Wanted: An Encore for Quail
Action generates reaction….and sometimes inaction gets you the same result. Bobwhite quail, unfortunately, suffer from both maladies.
Our collective actions over a half-century—intensified farming, forestry, and urbanization—have gobbled up prime quail habitat. And while conversion to ag lands and covering habitat with houses are what we usually associate with wildlife loss—the same result has come through inaction. Lack of land disturbance can be as negative for quail as direct habitat loss. Without the benefits of prescribed fire or mechanical management to set back plant succession, quail cover quickly becomes overgrown and choked with plant litter, brushy habitat becomes forest, and productive grasslands lose their vigor.
This decades-long assault on habitat has had serious effects. From 1980 to 2000, bobwhites declined range-wide by an average of nearly 70%, and much more than that in some states. The Southeastern Association of Fish and Wildlife Agencies—whose members manage wildlife in 16 states—has even suggested the bird could disappear from some areas of the South by the end of this year. Quail, and quail hunting, are in dire straights indeed.
There are parallels here to the problems of pheasants just 28 years ago, when Pheasants Forever (PF) formed. Then, hunter/conservationists charted a new course to take action on behalf of upland wildlife, and Pheasants Forever was at the forefront of that grassroots movement. The idea was simple: Improve pheasant numbers at the chapter level by giving local folks the incentive to do habitat work in their own backyards (meaning that habitat funds were controlled locally, rather than being spirited away to headquarters). Then, with membership funds and donations, PF upped the ante by adding a strong legislative voice for wildlife in the federal Farm Bill that weighs so heavily on resident species.
The folks that started Pheasants Forever dreamed of doing good things for wildlife at home and influencing farm legislation affecting their local habitat at a landscape level—and the dream came true. Today, 28 years later, a network of 630 Pheasants Forever chapters and 120,000 members work in concert with agencies to benefit all wildlife—completing over 23,000 projects each year and adding to cumulative accomplishments that surpass 5 million acres. In the legislative arena, just one of the several Farm Bill programs that Pheasants Forever supports—the Conservation Reserve Program—produces 13.5 million pheasants annually. Those are the rewards of being proactive.
Can there be a similar outcome for quail? It won’t happen fast. Decades passed as bobwhite populations were whittled down, and it will take time and commitment to rebuild them. We think there are some good signs. The public has noticed, and they want quail back. There is even a national plan to restore quail—the Northern Bobwhite Conservation Initiative. It depends on state agencies becoming actively engaged in quail recovery on public and private lands, and that’s beginning to happen. But the agencies can’t do it alone.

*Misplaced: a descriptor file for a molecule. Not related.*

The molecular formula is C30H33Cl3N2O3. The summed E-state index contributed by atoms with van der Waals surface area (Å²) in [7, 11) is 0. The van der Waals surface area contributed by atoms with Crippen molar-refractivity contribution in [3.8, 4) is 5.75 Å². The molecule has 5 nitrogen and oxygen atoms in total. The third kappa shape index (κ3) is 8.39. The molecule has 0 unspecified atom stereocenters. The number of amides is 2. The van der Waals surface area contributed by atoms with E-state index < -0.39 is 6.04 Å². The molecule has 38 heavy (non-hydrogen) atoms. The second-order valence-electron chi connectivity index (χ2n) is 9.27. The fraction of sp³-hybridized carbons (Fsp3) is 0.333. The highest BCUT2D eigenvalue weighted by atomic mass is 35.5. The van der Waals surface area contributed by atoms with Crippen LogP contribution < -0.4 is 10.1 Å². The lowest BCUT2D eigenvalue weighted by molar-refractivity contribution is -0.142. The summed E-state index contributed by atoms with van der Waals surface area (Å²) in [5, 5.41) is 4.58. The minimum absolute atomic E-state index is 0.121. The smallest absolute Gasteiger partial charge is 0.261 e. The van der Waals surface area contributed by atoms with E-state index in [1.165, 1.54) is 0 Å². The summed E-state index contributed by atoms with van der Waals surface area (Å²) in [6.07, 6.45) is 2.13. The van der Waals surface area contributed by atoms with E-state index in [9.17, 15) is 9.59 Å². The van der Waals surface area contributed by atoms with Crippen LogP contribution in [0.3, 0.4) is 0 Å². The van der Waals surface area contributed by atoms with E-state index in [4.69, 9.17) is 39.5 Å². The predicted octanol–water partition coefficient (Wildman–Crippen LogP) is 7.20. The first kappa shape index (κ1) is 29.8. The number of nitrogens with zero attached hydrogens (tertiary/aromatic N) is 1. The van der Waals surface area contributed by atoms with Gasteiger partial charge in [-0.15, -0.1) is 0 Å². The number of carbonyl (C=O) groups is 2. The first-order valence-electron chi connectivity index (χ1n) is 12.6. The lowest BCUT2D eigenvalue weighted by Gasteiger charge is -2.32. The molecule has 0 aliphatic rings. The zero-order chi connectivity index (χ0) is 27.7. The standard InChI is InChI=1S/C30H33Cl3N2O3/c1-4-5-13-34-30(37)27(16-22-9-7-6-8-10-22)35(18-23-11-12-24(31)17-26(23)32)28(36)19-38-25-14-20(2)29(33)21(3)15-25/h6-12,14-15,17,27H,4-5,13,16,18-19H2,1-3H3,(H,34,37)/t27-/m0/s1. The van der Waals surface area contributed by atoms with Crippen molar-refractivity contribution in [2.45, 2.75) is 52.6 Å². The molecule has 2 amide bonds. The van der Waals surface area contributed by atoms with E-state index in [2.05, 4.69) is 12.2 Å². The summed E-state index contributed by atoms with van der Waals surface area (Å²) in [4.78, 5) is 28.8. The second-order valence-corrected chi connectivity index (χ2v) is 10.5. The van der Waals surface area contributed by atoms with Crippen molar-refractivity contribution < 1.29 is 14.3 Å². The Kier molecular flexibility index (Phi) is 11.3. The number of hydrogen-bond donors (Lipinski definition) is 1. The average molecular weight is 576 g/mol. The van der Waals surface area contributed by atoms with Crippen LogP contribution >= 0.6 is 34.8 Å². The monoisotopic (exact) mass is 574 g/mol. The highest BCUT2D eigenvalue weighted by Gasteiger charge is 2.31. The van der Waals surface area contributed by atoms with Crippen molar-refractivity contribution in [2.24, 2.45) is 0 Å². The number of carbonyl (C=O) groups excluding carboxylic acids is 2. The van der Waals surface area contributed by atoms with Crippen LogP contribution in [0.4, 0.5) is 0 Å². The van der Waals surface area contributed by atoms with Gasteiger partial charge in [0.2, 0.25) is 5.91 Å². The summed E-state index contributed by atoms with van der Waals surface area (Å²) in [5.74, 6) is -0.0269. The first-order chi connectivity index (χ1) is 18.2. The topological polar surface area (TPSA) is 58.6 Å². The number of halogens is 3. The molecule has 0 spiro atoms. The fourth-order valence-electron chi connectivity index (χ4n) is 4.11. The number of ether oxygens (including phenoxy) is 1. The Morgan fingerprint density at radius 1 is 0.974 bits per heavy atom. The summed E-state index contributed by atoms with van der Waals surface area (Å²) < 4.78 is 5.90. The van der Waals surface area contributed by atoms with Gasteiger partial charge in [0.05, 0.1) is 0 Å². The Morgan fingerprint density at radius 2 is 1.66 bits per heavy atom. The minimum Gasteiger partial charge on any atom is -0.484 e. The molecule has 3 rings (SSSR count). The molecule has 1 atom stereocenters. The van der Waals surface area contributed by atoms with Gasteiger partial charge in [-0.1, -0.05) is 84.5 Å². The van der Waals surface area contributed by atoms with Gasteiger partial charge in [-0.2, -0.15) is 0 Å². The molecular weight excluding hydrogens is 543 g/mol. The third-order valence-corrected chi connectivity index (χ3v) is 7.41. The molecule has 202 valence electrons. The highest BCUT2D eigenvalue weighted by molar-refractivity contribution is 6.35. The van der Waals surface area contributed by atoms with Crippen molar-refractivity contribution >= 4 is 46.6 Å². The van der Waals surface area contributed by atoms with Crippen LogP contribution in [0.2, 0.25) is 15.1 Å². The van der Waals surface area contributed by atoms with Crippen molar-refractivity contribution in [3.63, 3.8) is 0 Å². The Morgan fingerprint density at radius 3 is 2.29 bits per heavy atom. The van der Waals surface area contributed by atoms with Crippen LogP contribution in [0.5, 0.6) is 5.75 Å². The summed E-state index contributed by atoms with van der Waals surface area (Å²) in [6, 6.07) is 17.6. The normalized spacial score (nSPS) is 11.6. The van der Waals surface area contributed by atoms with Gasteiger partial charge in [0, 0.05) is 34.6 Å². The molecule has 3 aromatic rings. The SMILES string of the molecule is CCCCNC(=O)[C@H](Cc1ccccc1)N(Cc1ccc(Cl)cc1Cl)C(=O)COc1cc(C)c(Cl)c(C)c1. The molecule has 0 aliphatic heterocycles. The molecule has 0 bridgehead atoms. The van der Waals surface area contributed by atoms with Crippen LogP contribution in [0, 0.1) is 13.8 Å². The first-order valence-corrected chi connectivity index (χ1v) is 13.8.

Five years have passed since Pheasants Forever launched Quail Forever (QF) to assist quail, and the initial signs are positive. Over 115 Quail Forever chapters have sprouted in more than two dozen different states, and more than 7,000 quail enthusiasts have become Quail Forever members. Young chapters are already initiating habitat projects and youth programs. Among other things, they are promoting CRP’s CP-33 Practice (Bobwhite Buffers) to provide transitional habitat along row crops for quail nesting and brood rearing. We are also engaged with policymakers in the needs of quail. And, since the QF model is the same as PF’s, all of those locally generated funds remain under the control of each chapter to benefit quail. We know that model works.
Quail need troops. For this most local of game birds, the rubber will meet the road in local communities. Folks will need to be engaged there to raise funds, call Congressmen and women, prod agencies, and plant hedgerows. If you were interested enough to read this—that means you are needed.
In this business, we generally lead with our hands out, palms up, asking…for a donation, advocacy, some consideration for wildlife. Many of us hunt and otherwise enjoy wildlife, but it’s a razor thin slice of us that grab hold and give back. The volunteer gene is not the rarest in the human genome—it just needs to be activated. Over a couple decades in the business of helping upland wildlife, my greatest reward has been rubbing shoulders with scores of regular folks who decided—hesitant at first, and grateful later—that they could give back.
So, as you tune up the gun for the coming autumn (or ready your field trial dogs), please reflect for a moment about what you can do to help quail. It doesn’t matter who you are, just that you care and have the will to take action. Pick up a book on quail and learn, become a member of Quail Forever, volunteer with an agency, start a chapter, initiate the next grassroots habitat project to bring quail back. Don’t just watch as quail fade away. Do something.
Join Quail Forever today at www.QuailForever.org